“Storytelling as it applies to business isn’t about spinning a yarn or a fairy tale. Rather, it’s about how your business (or its products or services) exist in the real world: who you are and what you do for the benefit of others, and how you add value to people’s lives, ease their troubles, help shoulder their burdens, and meet their needs.” Ann Handley
Part IV: Publishing Rules Publishing is a privilege. And as writers, we need to treat it as one. In this section, Handley discusses the concept of “brand journalism” and the role a brand journalist plays in telling the story of the company, brand, organization, etc. she or he is working with. Topics include fact checking, interviewing tips, copyright laws, the necessity of truth and how to “see content moments everywhere.” For those of us who are sticklers about integrity and about providing value to our audiences, this section makes all kind of sense.
“Thinking like a publisher is simply not enough; you also need to act like one.” Ann Handley
Part V: 13 Things Marketers Write I really love this section! Handley provides essential tips for writing across a variety of platforms—including Facebook, Twitter, landing pages, websites, infographics, blogs, podcasts, etc. She talks about how to “unite an audience with rallying cries” on Facebook, how to use hashtags on Twitter to “tap into what people care about”, the importance of using the world you “promiscuously” on a site’s home page, and “writing infographics that won’t make people mock infographics.” Great info that leads to awesome writing if you implement it.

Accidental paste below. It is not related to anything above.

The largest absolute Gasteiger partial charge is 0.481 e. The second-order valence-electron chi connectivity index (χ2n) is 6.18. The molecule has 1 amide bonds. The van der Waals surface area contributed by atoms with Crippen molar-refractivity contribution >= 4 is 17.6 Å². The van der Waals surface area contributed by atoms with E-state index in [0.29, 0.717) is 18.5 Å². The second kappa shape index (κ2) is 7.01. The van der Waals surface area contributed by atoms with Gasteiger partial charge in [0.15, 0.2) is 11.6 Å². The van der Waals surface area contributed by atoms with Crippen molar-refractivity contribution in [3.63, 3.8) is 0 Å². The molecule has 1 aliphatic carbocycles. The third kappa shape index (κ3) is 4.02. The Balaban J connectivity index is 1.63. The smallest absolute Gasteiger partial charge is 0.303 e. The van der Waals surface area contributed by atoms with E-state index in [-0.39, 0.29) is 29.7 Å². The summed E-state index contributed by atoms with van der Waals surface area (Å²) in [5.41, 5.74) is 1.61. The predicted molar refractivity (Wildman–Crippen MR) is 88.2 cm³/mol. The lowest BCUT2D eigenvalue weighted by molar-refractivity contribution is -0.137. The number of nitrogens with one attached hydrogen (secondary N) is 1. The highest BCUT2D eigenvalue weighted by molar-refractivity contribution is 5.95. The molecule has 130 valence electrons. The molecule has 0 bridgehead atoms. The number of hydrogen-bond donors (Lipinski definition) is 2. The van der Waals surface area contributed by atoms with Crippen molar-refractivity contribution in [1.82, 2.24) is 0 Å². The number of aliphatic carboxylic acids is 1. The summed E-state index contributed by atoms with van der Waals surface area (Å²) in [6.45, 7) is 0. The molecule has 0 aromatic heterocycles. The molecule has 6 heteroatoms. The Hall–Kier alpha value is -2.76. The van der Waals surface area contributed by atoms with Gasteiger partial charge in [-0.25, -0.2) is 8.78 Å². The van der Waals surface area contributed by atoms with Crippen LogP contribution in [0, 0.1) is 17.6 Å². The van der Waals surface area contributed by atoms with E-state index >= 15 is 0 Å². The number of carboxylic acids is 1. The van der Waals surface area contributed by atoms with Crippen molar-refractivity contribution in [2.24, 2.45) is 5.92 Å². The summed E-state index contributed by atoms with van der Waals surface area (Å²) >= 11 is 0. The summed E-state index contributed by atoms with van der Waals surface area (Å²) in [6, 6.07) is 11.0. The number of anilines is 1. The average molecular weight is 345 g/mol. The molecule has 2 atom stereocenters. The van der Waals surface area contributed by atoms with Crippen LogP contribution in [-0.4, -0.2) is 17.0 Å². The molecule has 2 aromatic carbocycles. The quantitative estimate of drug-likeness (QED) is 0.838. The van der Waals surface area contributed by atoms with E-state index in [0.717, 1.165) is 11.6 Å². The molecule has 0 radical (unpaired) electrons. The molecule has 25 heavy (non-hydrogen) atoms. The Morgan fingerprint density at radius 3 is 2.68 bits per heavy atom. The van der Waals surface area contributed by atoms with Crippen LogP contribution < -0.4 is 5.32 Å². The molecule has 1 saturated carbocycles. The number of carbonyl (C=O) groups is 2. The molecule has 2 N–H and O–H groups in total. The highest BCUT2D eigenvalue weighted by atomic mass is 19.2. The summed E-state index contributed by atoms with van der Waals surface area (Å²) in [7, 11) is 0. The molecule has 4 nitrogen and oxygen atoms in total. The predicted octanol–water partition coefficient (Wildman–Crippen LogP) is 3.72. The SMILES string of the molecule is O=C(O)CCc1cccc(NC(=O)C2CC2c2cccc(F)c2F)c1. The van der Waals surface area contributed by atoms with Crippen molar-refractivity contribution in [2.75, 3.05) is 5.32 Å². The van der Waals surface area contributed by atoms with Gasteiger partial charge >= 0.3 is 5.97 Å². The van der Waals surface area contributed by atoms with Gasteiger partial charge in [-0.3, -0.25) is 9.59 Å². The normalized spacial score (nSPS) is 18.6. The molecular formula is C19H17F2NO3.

There’s also a sixth section, called Content Tools, that contains a treasure trove of—well—tools that will help you be a better writer in every way. From productivity to editing to style to blog idea generators—Handley basically gives the reader the keys to the content creation kingdom with this section. The info in this section alone is worth far more than you’ll pay for the book.
I like Ann Handley and follow her regularly through MarketingProfs. But, I wasn’t quite sure what to expect from Everybody Writes: Your Go-To Guide to Creating Ridiculously Good Content. It takes a lot for a nonfiction book to keep my interest—even when it’s about a topic I love. I have to say, though—Handley did it from beginning to end with this book. I recommend it to my students. And I certainly recommend it to you. Even for experienced writers, it’ll give you some gems of info that will make your writing even better. And that means your audience will be even happier.
I’m all about transparency. So, I want you to know that some of this links in this post are affiliate links and, if you use them, I’ll get a small bit of compensation for the referral. But, you can be sure I would NEVER recommend a product I don’t completely believe in. And, if you’d rather, you can always go directly to a store (online or offline) to purchase a copy of the recommended product.